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Steve Jobs: Follow Your Heart – Stanford Speech

October 6th, 2011 No comments

We are deeply saddened to hear that Steve Jobs has passed. He will go down in history as one of the most prolific innovators, entrepreneurs and CEO’s and has touched almost everyone in the Universe. I have watched his career (as most of us have) as a student and an admirer of overcoming the obstacles and making a difference. In a very small way we shared some similar experiences (although he had a couple hundred more patents and a lot more zeros in revenues) but our most common thread is that we were both given a second chance at getting life right and survived transplants. It was just a few months ago I sent along a personal note to Mr. Jobs of hope – sharing my story of the gift I received 34 years ago (from my kid brother Jim). I also shared a memory shortly after my life-saving surgery, of meeting a transplant survivor (9 years) and the exhuberance I felt knowing that I could possibly have an additional decade of life to enjoy, do my best and to make a difference. I often said if people would just understand how valuable life is, without experiencing and surviving some tragedy, what a difference we would all contribute.

A friend just sent me the Steve Jobs Stanford Commencement speech and, although I have read this many times before, I am reminded once again that life is precious and we should all follow our heart. Please take a moment to read, share and remember this visionary’s Life Lessons -Well Done Steve!:

Life lessons: Steve Jobs on Steve Jobs
Posted by:

CNN.com
business producer
, Kevin Voigt

Editor’s note: On June 12, 2005,
Steve Jobs gave a commencement speech at Stanford University that summed up his
life lessons. In memoriam, Business 360 publishes the full text of that speech.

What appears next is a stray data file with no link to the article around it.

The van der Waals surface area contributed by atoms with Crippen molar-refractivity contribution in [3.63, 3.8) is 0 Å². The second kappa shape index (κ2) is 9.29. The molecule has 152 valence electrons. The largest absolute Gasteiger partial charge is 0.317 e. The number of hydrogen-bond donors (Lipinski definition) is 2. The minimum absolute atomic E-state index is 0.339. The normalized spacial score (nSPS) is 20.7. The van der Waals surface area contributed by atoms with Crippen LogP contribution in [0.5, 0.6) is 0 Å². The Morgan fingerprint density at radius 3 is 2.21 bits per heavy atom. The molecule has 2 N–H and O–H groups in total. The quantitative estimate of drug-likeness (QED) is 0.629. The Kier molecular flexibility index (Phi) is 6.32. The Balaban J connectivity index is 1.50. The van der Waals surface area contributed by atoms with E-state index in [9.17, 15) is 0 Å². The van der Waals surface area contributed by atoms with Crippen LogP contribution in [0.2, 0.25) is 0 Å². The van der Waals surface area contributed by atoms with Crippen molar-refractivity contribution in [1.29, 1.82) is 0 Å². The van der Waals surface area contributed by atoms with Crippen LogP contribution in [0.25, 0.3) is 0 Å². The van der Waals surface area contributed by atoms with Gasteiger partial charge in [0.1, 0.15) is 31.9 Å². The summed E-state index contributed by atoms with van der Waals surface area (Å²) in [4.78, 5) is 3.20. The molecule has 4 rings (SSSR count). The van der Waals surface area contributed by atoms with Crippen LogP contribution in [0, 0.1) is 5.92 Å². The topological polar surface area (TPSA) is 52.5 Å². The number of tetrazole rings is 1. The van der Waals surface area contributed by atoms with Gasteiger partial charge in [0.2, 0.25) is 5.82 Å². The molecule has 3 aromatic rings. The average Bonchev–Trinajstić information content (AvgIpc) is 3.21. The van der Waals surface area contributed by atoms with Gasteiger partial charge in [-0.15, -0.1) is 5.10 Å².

I am honored to be with you today at your commencement from one of
the finest universities in the world. I never graduated from college. Truth be
told, this is the closest I’ve ever gotten to a college graduation. Today I
want to tell you three stories from my life. That’s it. No big deal. Just three
stories.

The first story is about connecting the dots.

I dropped out of Reed College after the first 6 months, but then
stayed around as a drop-in for another 18 months or so before I really quit. So
why did I drop out?

It started before I was born. My biological mother was a young,
unwed college graduate student, and she decided to put me up for adoption. She
felt very strongly that I should be adopted by college graduates, so everything
was all set for me to be adopted at birth by a lawyer and his wife. Except that
when I popped out they decided at the last minute that they really wanted a
girl. So my parents, who were on a waiting list, got a call in the middle of
the night asking: “We have an unexpected baby boy; do you want him?”
They said: “Of course.” My biological mother later found out that my
mother had never graduated from college and that my father had never graduated
from high school. She refused to sign the final adoption papers. She only
relented a few months later when my parents promised that I would someday go to
college.

And 17 years later I did go to college. But I naively chose a
college that was almost as expensive as Stanford, and all of my working-class
parents’ savings were being spent on my college tuition. After six months, I
couldn’t see the value in it. I had no idea what I wanted to do with my life
and no idea how college was going to help me figure it out. And here I was
spending all of the money my parents had saved their entire life. So I decided
to drop out and trust that it would all work out OK. It was pretty scary at the
time, but looking back it was one of the best decisions I ever made. The minute
I dropped out I could stop taking the required classes that didn’t interest me,
and begin dropping in on the ones that looked interesting.

It wasn’t all romantic. I didn’t have a dorm room, so I slept on
the floor in friends’ rooms, I returned coke bottles for the 5¢ deposits to buy
food with, and I would walk the 7 miles across town every Sunday night to get
one good meal a week at the Hare Krishna temple. I loved it. And much of what I
stumbled into by following my curiosity and intuition turned out to be
priceless later on. Let me give you one example:

Reed College at that time offered perhaps the best calligraphy
instruction in the country. Throughout the campus every poster, every label on
every drawer, was beautifully hand calligrapher. Because I had dropped out and